'And you would go?'

He was so plainly trying to sound composed, but his voice was thin and quaking with emotion. Yusuf judged it would be kindest to pretend not to notice.

He said, “This is not my home.”

“What of your patient?”

“My patient,” Yusuf said, “has been demanding you send me home. For weeks.”

Aed’s face hardened. “And so you go, the first chance you have.”

Yusuf lifted his empty hands. “I have prescribed the best treatment I know. I have done all I can.”

“What have you done?” Aed demanded. “You have done nothing! Every day he is more sick!”

'You have done nothing!'

He twisted his lips, trying to hide his anguish behind a mask of anger. Yusuf had seen it before. He’d puzzled out the phrase “I am dying” in Gaelic by listening to the last words out of Gaethine’s mouth before Aed would storm out of the room, ranting.

Perhaps, Yusuf thought, Aed needed to hear it from someone else.

“Lord,” he said gently, “he is dying.”

A shudder ran over the young man, a simmering that threatened an explosion. Yusuf would have endured any violence in that moment, from fists to tears. With those words he had lanced many an ingrown coil of grief, broken through the shell of denial and allowed healing to begin.

But Young Aed pulled himself together with a self-​mastery that was eerily beyond his years. Yusuf didn’t like it. He’d seen what could happen to a man if his anger was allowed to calcify.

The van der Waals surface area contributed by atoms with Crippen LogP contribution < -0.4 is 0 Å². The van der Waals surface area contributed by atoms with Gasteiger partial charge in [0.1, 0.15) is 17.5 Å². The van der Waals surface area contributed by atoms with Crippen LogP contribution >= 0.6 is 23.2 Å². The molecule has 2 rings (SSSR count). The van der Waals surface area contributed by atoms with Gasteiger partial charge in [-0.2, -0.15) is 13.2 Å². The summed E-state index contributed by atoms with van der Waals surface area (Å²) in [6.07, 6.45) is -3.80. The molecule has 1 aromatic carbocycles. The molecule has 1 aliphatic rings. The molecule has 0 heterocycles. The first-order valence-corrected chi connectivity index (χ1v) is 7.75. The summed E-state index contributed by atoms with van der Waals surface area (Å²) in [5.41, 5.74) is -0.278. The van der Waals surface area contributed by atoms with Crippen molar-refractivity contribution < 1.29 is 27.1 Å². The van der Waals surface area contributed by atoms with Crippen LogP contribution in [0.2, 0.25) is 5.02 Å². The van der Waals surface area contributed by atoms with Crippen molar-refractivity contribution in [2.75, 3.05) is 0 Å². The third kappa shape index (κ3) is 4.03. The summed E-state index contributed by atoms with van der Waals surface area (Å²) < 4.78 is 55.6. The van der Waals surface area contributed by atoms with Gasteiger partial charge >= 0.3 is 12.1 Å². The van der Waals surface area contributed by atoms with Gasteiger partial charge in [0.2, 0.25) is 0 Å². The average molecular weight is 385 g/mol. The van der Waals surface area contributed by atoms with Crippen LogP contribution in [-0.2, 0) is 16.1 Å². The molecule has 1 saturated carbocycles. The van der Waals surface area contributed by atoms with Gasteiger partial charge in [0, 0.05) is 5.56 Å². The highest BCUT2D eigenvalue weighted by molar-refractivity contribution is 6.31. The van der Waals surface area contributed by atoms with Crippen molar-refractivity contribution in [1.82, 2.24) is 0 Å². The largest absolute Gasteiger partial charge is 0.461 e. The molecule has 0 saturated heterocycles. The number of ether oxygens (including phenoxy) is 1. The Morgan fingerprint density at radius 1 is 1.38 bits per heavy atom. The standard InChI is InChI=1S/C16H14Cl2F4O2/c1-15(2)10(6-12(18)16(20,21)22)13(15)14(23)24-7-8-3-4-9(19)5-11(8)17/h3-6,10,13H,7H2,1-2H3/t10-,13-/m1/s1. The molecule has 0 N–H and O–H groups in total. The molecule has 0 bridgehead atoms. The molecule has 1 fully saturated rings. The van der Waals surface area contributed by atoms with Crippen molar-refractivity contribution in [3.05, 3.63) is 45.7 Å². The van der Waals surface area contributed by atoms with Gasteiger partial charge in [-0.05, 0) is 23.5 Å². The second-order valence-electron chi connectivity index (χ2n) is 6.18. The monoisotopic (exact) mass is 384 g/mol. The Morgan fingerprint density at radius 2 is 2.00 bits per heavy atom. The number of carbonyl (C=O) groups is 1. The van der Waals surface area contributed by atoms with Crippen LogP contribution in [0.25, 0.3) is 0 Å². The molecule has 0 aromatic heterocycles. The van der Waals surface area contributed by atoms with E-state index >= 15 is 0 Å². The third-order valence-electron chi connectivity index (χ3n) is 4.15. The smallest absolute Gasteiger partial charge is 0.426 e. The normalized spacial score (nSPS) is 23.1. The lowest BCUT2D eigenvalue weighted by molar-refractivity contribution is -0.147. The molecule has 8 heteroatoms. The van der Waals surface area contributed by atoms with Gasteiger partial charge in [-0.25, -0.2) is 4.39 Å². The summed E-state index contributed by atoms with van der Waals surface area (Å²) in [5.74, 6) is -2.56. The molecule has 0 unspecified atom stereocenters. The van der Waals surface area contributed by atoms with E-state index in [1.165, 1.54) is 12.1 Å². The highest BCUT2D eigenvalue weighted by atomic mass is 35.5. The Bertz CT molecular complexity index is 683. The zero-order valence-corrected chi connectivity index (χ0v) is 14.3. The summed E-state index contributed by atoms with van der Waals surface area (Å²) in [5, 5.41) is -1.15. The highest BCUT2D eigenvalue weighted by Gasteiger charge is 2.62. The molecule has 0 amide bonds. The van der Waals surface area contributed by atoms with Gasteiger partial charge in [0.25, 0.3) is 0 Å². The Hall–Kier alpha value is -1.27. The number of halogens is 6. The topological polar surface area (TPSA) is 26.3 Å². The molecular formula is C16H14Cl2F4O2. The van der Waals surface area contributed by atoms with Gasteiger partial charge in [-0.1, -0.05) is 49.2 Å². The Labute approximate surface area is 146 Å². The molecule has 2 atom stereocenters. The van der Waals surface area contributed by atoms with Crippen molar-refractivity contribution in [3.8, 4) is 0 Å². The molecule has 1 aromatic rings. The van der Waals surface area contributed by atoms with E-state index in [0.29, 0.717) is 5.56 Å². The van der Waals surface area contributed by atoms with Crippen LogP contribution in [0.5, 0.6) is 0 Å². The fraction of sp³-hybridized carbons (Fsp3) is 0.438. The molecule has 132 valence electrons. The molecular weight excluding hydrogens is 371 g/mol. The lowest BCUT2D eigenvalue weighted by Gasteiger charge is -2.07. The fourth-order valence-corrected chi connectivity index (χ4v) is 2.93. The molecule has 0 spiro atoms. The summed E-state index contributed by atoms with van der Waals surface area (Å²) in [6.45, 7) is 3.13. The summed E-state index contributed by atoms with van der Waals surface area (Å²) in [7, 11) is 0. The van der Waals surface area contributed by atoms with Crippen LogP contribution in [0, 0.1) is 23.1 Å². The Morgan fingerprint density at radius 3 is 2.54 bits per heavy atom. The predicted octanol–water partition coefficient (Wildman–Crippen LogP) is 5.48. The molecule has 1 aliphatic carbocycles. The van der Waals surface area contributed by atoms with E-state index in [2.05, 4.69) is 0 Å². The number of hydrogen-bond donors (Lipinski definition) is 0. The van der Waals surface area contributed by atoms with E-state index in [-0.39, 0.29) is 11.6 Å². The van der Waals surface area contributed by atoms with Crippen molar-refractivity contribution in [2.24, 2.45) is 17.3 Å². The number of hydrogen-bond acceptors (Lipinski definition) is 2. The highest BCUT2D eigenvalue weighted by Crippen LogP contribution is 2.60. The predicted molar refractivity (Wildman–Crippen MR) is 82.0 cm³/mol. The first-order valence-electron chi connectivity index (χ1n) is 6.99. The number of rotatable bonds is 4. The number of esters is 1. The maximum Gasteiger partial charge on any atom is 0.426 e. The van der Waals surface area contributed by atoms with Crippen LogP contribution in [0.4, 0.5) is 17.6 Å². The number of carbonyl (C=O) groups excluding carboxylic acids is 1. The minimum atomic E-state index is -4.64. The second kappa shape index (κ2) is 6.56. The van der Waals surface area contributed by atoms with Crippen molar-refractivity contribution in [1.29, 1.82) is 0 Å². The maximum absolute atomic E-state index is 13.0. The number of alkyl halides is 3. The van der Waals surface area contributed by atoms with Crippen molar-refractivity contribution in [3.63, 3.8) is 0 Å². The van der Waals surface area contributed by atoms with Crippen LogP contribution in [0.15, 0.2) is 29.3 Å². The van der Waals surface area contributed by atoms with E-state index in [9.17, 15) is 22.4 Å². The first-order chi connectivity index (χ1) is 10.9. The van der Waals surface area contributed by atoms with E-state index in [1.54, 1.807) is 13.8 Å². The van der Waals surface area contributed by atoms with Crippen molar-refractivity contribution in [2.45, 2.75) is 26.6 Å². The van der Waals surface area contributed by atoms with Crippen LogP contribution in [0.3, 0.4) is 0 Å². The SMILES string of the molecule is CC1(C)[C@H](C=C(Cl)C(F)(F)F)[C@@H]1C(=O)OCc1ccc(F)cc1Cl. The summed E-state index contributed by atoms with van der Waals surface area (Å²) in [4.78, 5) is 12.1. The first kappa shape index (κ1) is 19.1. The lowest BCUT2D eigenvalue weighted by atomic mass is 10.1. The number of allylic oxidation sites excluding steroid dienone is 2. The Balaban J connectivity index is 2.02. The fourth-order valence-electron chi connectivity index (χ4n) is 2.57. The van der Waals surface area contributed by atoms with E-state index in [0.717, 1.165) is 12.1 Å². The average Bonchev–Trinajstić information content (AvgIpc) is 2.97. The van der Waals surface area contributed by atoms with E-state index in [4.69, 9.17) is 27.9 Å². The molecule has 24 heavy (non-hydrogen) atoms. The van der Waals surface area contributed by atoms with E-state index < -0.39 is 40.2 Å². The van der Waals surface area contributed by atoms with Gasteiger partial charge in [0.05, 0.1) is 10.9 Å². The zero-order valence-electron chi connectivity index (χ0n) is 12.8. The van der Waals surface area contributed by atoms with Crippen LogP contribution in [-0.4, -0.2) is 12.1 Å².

“So you surrender,” Aed said. It wasn’t a question.

“His treatment should continue. But his life has always been in the hands of God.”

Aed leaned a wrist on the back of his chair and stared down at the cushion. He had a noble bearing, Yusuf thought, for a barbarian. The setting sun washed his profile with fiery light, but his hair hid his eyes, leaving him cold and expressionless as a mask of burnished copper.

He lifted his head to the western sky and announced, “Then he is no longer in your hands. Return to Lothere.”

Yusuf hesitated, disbelieving. “Am I freed?”

'Am I freed?'

“Yes. Go home. Go away. Leave us.”

Aed ran a finger up and down the peaked back of his chair and slowly turned away. He kneeled to dig through his affairs, as if their meeting had already ended.

Yusuf looked out at the sun setting over the bay and wondered what to do next, after his prayer. He wanted to leave before the young lord changed his mind, but night was falling, and he couldn’t quit Carn Liath without saying farewell to Gaethine. And Gaethine was with his mother tonight.

“At once?” Yusuf asked.

Aed grunted and kept busy. Abruptly Yusuf recognized the faint clinking he was hearing as the sound of coins falling onto coins.

Was he to be paid? Yusuf wondered how he would survive the trip. He’d made more perilous journeys than Galloway to Lothere, certainly, but rarely carrying silver, and never on the back of a mare that attracted covetous glances everywhere he rode.